One of Woodford Equity Income fund’s most successful holdings has been accused of misleading financial reporting.
Star fund manager Neil Woodford faces more trouble, with one of his largest holdings seeing its share price fall by more than 60% on 7 August.
In a report released by US short-seller Muddy Waters, the London-listed Burford Capital was accused of inflating its earnings and having questionable financial reporting standards.
Burford Capital provides money to law firms in order to finance lawsuits and takes a cut for doing so. However, according to the report by Muddy Waters, the company’s reporting of earnings has been misleading.
Muddy Waters also claimed that only a small number of cases were actually responsible for its returns. The report noted: “[This is] in stark contrast to the impression many investors seem to have that the portfolio produces meaningful returns across its breadth.”
The report also took aim at what, in Muddy Waters’s view, was weak corporate governance. According to the report: “[Burford Capital’s] governance strictures are laughter-inducing. The chief financial officer is the wife of the founder/chief executive officer. Under the best of circumstances, this should alarm investors.”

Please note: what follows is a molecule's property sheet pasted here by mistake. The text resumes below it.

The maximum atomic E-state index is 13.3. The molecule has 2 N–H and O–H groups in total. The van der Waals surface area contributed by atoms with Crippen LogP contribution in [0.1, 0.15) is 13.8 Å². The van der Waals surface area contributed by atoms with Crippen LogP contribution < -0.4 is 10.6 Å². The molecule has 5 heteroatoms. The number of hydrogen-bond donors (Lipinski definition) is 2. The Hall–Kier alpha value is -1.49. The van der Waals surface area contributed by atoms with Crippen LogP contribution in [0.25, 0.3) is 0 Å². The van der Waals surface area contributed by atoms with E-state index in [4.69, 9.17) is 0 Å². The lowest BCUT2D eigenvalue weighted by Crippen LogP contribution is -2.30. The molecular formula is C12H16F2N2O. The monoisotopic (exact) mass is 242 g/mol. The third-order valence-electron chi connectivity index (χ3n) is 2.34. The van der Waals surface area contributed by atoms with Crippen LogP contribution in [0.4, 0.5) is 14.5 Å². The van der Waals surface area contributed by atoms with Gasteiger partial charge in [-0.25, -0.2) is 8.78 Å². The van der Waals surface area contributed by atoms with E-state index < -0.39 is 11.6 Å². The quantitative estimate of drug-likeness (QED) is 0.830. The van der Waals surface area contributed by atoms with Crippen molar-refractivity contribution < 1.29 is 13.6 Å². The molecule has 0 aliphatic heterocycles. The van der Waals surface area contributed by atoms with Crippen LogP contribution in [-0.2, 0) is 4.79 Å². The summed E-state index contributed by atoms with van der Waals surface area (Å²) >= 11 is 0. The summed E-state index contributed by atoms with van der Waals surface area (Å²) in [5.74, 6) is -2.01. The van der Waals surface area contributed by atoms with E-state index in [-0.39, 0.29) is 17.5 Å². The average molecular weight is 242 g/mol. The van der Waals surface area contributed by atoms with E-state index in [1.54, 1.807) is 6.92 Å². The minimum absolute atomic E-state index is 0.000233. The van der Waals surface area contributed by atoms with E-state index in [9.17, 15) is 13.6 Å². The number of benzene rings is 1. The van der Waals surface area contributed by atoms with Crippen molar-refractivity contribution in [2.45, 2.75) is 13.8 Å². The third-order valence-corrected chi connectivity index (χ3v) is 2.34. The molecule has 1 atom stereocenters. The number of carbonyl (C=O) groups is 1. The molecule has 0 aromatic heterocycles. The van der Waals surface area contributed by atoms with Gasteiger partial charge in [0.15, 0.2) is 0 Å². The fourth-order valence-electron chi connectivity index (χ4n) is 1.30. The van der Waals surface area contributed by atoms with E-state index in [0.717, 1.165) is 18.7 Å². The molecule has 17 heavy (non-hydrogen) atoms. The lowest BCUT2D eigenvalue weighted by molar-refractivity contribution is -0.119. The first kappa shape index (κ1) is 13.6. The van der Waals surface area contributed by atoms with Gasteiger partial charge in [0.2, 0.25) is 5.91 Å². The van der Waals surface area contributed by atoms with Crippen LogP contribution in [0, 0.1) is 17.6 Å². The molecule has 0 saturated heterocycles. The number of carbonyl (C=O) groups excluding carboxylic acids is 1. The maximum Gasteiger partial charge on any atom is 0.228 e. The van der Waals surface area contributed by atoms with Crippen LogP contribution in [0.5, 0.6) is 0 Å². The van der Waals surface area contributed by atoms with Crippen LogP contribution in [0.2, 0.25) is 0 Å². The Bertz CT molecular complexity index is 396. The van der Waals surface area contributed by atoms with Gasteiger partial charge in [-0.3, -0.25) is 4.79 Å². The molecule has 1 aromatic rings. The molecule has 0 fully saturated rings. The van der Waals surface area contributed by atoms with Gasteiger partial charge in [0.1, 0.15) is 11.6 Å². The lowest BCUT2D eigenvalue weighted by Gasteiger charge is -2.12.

Burford Capital denied Muddy Waters’s claims, arguing they were “criticisms without merit.”
It added: “Short sellers of this ilk are not long-term investors. Rather, their goal is to panic investors into selling their holdings and thereby to drive down the share price. If investors oblige them, then the attack succeeds, long-term investors are harmed and the short sellers pocket a quick payday.”
The market, however, was spooked, as shares in the company were down by around 65% from their opening on Wednesday. Share prices are now sitting at around 58% down from the report’s release, as at 11am on 8 August.
Burford Capital’s trouble is another blow for Woodford. The company had been one of Woodford Equity Income fund’s most successful holdings and accounted for almost 6% of the whole portfolio. The heavy share price fall comes at a time when speculation is mounting that Woodford may also lose control of his Woodford Patient Capital investment trust.
Woodford, however, is not the only fund manager hit by the news. Mark Barnett, through his numerous funds at Invesco, is the company’s largest shareholder.
Muddy Waters has accused Barnett of “bailing out” Burford Capital after one of the company’s cases went bad.
Barnett and Invesco strongly deny any wrongdoing and are currently considering the possibility of legal action.